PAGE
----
Egyptian revolutionary socialist Hossam el-Hamalawy analyses the critical moment now faced by the Sudanese revolution.
The great Sudanese revolution has arrived at the crossroads reached by every revolution in the modern era. Are the masses simply removing the head of the regime, or tearing it up by its roots?
The Sudanese people have fought a heroic battle since last December, losing dozens of martyrs in clashes on the streets with the militias of the dictator, Omar al-Bashir. Sudanese revolutionaries have organised huge marches, strikes and sit-ins. At the time of writing, these are continuing in front of the headquarters of the Sudanese Army in Khartoum, and outside army barracks in other provinces. Having forced the downfall of Omar al-Bashir on 11 April, the Sudanese people immediately brought down the head of the Transitional Military Council, Awad Ibn Auf, the next day.
Since Abdelfattah al-Burhan took over the presidency of the military council with his deputy, Mohamed Hamdan Dagalo, Al-Bashir’s generals are trying to divert the Sudanese revolution and empty it of any content in order to buy time to recover from the first blow that the revolutionaries have struck against the regime. The generals have not lost any time. They have been in constant contact with the counter-revolution forces in Cairo, Riyadh, Abu Dhabi, and Manama. Gulf cash has begun to flow towards the military junta, and Egyptian dictator Abdelfattah al-Sisi is working hard to support the military council with intelligence and diplomacy.
The Gulf media are burnishing Hemideti’s image on their screens, sending reassuring messages that the Sudanese army is continuing to take part in the aggression in Yemen.
Things are different in the streets. Sudanese revolutionaries organised two protests to the Egyptian embassy to denounce interference by al-Sisi and Egyptian intelligence services in Sudanese affairs. Banners opposing the Gulf states and their “aid” have proliferated, along with demands for the withdrawal of Sudanese troops from a war in Yemen which they have no interest in fighting.
What about the Sudanese Professionals Association and the Forces of the Declaration of Freedom and Change which have spearheaded the mobilisation? The leaders of the Sudanese opposition responded to the invitation by the military council to “negotiate” after the fall of al-Bashir and Ibn Auf. Conflicting accounts and leaks about differences with the military council emerged. Then came a call to escalate the sit-ins along with accusations that the military council was manoeuvring in order to try and retain sovereign powers. The opposition went back to the negotiating table again and revealed on 28 April the details of the dispute with the military council.
While the opposition is calling for a “civilian sovereign council”, which would include all the current members of the military council (seven generals), alongside eight civilian members, this was rejected by the military council, which instead called for the addition of only three civilians.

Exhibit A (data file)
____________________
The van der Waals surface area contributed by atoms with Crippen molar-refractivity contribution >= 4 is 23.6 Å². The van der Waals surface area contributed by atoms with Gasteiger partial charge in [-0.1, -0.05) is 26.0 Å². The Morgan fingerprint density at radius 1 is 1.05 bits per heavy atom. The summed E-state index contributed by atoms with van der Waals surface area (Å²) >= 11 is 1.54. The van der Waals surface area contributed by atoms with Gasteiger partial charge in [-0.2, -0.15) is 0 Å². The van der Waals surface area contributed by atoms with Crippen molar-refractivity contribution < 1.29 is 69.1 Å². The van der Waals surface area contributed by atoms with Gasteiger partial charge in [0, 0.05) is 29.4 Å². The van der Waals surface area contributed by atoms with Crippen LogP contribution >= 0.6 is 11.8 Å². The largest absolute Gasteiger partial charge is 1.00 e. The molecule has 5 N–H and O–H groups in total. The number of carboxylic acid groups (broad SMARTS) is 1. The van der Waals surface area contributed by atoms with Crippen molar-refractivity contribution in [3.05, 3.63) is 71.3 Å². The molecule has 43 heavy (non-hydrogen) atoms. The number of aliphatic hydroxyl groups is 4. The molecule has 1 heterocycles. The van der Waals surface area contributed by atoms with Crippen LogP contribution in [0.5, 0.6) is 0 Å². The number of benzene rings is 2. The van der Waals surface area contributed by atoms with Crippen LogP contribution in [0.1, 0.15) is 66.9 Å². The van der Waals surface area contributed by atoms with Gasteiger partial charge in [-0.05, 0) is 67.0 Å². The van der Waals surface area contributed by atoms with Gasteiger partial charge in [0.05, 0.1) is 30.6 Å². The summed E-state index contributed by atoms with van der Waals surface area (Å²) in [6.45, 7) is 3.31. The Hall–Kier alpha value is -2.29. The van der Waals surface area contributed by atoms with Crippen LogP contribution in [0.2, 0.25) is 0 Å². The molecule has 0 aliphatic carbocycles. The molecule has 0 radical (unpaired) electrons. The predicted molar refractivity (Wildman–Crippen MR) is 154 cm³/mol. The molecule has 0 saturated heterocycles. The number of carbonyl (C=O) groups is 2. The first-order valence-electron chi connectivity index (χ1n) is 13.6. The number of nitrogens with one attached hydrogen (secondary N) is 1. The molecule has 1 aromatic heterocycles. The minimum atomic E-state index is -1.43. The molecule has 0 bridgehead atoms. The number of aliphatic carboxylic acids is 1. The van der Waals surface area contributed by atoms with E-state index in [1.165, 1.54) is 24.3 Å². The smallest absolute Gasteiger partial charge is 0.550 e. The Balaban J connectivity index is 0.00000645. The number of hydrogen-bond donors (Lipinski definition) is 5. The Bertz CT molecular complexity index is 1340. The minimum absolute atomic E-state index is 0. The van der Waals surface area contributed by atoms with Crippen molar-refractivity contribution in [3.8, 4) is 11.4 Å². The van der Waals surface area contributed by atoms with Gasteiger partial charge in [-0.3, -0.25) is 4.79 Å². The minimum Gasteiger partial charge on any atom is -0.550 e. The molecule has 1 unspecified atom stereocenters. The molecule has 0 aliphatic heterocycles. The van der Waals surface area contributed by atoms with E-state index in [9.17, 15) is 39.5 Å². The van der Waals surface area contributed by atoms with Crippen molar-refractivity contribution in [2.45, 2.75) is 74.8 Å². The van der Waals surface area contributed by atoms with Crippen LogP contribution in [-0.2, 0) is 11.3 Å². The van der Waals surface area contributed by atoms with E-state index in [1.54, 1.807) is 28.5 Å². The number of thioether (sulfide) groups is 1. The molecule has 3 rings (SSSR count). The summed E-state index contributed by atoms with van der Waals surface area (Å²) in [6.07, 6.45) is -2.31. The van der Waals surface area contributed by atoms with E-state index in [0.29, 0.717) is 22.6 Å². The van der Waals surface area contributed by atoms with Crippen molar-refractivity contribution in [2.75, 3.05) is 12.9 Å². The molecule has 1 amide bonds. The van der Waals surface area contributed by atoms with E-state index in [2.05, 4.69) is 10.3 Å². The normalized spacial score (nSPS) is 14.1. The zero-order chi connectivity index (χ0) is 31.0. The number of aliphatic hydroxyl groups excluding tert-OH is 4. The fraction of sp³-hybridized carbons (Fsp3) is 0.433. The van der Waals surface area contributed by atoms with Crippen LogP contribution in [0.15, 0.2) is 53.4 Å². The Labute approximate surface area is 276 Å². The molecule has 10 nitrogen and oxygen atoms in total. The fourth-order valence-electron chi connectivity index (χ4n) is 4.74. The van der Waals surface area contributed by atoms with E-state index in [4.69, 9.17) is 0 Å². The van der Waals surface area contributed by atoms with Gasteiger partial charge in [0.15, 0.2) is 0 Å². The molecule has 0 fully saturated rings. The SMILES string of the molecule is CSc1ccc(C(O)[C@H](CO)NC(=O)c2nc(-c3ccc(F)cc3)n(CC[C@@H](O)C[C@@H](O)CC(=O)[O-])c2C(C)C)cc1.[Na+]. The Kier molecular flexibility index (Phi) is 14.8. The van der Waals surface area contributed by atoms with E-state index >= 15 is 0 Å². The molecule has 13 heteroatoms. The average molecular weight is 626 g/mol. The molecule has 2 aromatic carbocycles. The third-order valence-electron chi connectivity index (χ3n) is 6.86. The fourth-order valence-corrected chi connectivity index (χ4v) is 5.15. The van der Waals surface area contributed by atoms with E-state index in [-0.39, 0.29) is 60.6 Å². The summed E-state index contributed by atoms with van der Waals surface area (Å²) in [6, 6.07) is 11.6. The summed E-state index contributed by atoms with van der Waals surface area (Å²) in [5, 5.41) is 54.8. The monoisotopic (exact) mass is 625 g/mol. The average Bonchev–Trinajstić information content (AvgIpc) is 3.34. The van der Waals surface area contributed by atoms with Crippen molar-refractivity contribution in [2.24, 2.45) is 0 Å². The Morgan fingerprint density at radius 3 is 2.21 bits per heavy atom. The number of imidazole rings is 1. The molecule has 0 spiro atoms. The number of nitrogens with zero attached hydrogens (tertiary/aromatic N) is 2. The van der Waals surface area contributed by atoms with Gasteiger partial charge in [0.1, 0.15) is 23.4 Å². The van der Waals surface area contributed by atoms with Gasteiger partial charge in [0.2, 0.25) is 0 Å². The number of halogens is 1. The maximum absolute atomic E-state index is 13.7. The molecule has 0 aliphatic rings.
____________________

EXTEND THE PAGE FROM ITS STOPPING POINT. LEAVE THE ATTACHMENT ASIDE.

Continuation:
In both cases, the civilian sovereign council would have a military president.
The low bar set by the opposition leaders in their demands sparked anger among many Sudanese revolutionaries, who expressed disappointment in the performance of the negotiators. There was widespread debate on social media, for example asking whether the reason for this complacency was the weakness of the negotiators.
However, the problem is not so much the personalities of the negotiators as the overall strategy of the opposition. By agreeing to negotiate with Al-Bashir’s generals, and allowing them to participate in the transition period, the leaders of the opposition are trying to reconcile the demands of the revolutionary street on the one hand, and the counter-revolutionary generals on the other. This strategy is suicidal for the revolution. Regardless of who the negotiators are, they will betray the hopes of the revolutionaries.
Sit-ins in the streets do not bring down regimes on their own, and the Sudanese Professionals Association has not seriously used general strikes as a weapon since the fall of al-Bashir. Meanwhile the wheel of exploitation continues to turn as revolutionaries gather in the squares to protest after the working day is done. A general strike is necessary to confront the military council while preserving the peaceful character of the movement. In some places, and without waiting for the invitation of the SPA, workers and civil servants are mobilising in their factories and offices to demand permanent contracts, independent unions and to kick their managers from the old regime out of their workplaces. We saw this happen in Egypt in 2011, when Islamists and liberals went on the attack saying “strikes are selfish, now is not the time for them!”
Yet these strikes are the beating heart of the revolution: escalating them into a general strike is a matter of life or death.
There is another challenge. With whom exactly in the military should revolutionaries negotiate? Who from the military should be allowed to take part in the transitional period? Al-Bashir’s generals? Or the junior officers and the soldiers who rebelled against their commanders and fraternised in the streets with the revolutionaries?
The rebellion growing in the lower ranks of the officers and among soldiers was one of the main reasons for the junta’s rush to get rid of Al Bashir, fearing the collapse of the army and the regime. These are the parts of the army that the revolutionaries should be seeking to negotiate and ally with, and whose participation they should be seeking.
Some may accuse the revolutionaries of trying to drag the country into a bloodbath. But the real bloodbath will be the inevitable blow by the generals against the revolution. Maintaining a peaceful revolution requires a quick move towards a general strike and an appeal to the lower ranks of the army to join it.
Translated by Anne Alexander